The Doctors’ Association UK (DAUK) has written to senior MPs on both sides of the House of Commons calling for urgent action to resolve the ongoing funding and staffing crisis in general practice.
In their letter to ministers and shadow ministers, DAUK’s GP Leads Dr Lizzie Toberty and Dr Steve Taylor said that patient safety was being put at risk by underfunding and staff shortages.
The letter was sent to Health Secretary Victoria Atkins, Primary Care Minister Andrea Leadsom, Shadow Health Secretary Wes Streeting, and Shadow Primary Care Minister Preet Gill.
It called for an increase in core funding for primary care, significant investment in estates and IT, and support for GPs to make “informed local decisions for their communities”.
Their letter said: “The rapid increase in non-doctor staff, the push towards working at scale, and persistent funding cuts have contributed to a rise in missed diagnoses.
“We have prioritised broad access and seeing any available clinician over the well-documented benefits of continuity of care with a GP.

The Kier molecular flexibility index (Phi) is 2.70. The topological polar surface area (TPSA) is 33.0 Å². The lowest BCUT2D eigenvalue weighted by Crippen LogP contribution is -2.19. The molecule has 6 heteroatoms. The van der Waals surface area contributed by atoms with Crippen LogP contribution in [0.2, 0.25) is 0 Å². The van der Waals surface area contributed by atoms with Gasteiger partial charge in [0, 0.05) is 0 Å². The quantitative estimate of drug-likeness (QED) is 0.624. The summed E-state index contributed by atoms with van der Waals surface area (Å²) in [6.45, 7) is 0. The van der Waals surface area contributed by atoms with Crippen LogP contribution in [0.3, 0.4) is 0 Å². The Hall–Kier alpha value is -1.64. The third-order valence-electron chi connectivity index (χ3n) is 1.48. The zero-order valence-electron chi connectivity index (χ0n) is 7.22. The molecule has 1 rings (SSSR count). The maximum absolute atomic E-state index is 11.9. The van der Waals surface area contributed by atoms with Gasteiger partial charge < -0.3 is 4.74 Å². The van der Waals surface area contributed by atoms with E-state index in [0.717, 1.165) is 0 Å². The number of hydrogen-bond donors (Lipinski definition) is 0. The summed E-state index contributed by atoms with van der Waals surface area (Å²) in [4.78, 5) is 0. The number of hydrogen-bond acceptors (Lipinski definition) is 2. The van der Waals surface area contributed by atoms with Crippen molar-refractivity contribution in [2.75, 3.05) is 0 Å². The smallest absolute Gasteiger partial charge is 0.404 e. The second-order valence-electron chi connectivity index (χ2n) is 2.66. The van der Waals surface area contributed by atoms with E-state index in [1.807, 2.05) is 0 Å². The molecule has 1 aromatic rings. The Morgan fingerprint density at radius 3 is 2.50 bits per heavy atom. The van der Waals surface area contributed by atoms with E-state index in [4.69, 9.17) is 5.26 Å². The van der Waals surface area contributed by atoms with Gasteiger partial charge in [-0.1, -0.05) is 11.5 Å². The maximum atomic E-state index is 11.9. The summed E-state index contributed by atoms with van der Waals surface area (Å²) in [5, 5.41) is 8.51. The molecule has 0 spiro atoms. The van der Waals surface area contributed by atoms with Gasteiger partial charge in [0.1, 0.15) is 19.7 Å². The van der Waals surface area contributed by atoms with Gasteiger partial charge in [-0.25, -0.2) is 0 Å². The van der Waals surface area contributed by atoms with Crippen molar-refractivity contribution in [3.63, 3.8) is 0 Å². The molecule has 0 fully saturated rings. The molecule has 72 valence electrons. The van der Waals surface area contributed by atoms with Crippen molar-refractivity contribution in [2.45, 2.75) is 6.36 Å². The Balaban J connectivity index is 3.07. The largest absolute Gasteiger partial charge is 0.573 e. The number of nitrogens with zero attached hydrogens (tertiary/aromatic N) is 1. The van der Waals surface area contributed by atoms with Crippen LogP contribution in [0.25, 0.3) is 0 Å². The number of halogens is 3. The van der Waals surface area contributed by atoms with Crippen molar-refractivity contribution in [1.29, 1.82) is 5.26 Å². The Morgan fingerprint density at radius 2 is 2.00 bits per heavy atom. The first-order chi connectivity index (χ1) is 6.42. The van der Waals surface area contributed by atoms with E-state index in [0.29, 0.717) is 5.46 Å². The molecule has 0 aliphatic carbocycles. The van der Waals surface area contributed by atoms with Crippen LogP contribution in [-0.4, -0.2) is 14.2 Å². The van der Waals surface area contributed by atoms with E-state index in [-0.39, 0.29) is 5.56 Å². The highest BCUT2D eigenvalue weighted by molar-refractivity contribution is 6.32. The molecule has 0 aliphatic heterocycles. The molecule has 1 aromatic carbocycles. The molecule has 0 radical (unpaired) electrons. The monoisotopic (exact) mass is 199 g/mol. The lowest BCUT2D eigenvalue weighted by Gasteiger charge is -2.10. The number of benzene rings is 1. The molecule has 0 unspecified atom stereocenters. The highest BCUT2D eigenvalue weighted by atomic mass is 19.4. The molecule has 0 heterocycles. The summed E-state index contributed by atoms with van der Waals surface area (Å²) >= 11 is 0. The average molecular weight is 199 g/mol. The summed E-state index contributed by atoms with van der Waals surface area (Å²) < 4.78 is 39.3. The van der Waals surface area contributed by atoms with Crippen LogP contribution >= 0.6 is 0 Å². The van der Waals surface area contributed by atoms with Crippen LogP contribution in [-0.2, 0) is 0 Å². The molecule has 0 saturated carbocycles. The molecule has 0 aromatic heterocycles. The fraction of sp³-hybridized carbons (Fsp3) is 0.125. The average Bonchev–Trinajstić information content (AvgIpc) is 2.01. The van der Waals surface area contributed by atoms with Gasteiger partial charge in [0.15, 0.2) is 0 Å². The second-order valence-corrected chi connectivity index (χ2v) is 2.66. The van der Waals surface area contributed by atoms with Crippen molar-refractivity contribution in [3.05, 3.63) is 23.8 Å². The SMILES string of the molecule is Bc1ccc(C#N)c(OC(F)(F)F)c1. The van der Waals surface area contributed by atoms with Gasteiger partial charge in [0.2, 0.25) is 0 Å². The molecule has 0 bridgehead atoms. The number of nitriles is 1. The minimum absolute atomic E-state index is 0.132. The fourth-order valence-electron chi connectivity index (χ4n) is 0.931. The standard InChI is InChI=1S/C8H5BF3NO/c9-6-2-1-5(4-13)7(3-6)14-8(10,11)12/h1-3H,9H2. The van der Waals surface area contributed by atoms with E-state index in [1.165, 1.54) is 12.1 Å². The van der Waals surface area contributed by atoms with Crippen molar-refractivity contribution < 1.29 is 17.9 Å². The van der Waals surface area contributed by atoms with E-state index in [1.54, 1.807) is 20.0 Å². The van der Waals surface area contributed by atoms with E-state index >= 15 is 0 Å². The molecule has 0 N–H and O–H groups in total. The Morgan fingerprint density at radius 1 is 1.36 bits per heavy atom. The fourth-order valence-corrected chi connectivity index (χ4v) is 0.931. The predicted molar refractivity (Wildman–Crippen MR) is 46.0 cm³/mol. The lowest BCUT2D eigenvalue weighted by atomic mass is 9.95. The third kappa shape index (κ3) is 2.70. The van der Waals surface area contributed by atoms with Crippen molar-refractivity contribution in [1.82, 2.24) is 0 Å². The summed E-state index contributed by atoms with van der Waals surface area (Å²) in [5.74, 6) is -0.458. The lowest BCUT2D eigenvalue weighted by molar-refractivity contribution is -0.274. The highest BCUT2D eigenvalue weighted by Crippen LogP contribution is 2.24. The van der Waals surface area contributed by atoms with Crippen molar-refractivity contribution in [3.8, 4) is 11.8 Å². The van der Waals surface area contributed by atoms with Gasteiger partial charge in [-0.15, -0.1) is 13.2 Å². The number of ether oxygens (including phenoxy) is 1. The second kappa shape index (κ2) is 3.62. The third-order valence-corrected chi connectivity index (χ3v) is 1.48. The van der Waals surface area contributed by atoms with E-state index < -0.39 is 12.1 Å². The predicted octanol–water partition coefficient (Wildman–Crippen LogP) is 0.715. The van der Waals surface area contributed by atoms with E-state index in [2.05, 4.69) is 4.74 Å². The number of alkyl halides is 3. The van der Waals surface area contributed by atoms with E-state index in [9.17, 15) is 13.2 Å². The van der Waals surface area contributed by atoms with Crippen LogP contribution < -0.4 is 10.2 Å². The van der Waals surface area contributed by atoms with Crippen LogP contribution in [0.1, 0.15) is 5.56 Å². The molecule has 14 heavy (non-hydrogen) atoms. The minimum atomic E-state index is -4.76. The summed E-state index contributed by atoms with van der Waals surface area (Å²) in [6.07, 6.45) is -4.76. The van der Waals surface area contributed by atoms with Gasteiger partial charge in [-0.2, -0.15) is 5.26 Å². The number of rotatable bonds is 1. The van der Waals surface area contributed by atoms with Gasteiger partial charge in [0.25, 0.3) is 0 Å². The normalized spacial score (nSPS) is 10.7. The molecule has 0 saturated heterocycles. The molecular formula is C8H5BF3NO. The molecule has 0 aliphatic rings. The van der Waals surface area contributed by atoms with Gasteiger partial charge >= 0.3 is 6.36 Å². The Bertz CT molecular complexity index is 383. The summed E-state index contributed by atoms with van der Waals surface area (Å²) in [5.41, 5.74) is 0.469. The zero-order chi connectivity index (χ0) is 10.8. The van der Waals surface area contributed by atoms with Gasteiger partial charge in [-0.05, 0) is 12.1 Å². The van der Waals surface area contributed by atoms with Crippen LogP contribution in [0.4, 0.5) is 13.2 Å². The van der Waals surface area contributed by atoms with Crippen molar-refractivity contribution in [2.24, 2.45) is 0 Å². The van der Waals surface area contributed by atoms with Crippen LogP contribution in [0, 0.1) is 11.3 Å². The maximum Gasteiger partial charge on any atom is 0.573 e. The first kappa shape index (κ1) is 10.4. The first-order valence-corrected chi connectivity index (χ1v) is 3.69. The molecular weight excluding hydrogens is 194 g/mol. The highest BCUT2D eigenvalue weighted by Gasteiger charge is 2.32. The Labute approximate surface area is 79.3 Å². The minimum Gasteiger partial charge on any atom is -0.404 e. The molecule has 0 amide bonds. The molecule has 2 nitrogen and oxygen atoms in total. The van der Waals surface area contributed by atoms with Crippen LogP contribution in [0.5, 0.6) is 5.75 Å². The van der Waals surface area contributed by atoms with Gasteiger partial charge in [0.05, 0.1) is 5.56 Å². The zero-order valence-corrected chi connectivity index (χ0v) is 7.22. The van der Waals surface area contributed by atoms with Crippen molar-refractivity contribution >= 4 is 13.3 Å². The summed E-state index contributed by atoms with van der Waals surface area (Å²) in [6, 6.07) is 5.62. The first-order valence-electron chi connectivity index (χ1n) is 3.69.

“Continuity of care is known to reduce mortality, reduce the likelihood of hospital admissions, and improve patient satisfaction. If these benefits were replicated by a medication, it would be prescribed universally.
“Yet, the current conditions in primary care are the antithesis of this ideal.”
The letter highlights the fall in funding for primary care from 12% to 8% of the NHS budget.
It said: “The per-patient funding for primary care stands at £164 annually, regardless of visit frequency.
“This amount is comparatively lower than many will spend on phone contracts, festival tickets or pet insurance. Adjusted for inflation, the funding should be closer to £197 per patient.
“The consistent devaluation and defunding of general practice are now manifesting in detrimental outcomes for patients.”
Dr Toberty and Dr Taylor said DAUK stands ready for discussions with the Conservative Government and the Labour Opposition to develop plans “which enable continuity of care at their core”.
Commenting on the letter, Dr Toberty said: “We have a shortage of GPs in the UK and need sustained investment to address that.
“And we need a whole system approach based on continuity of care with a GP – and we need it now to ensure the best levels of service for patients.”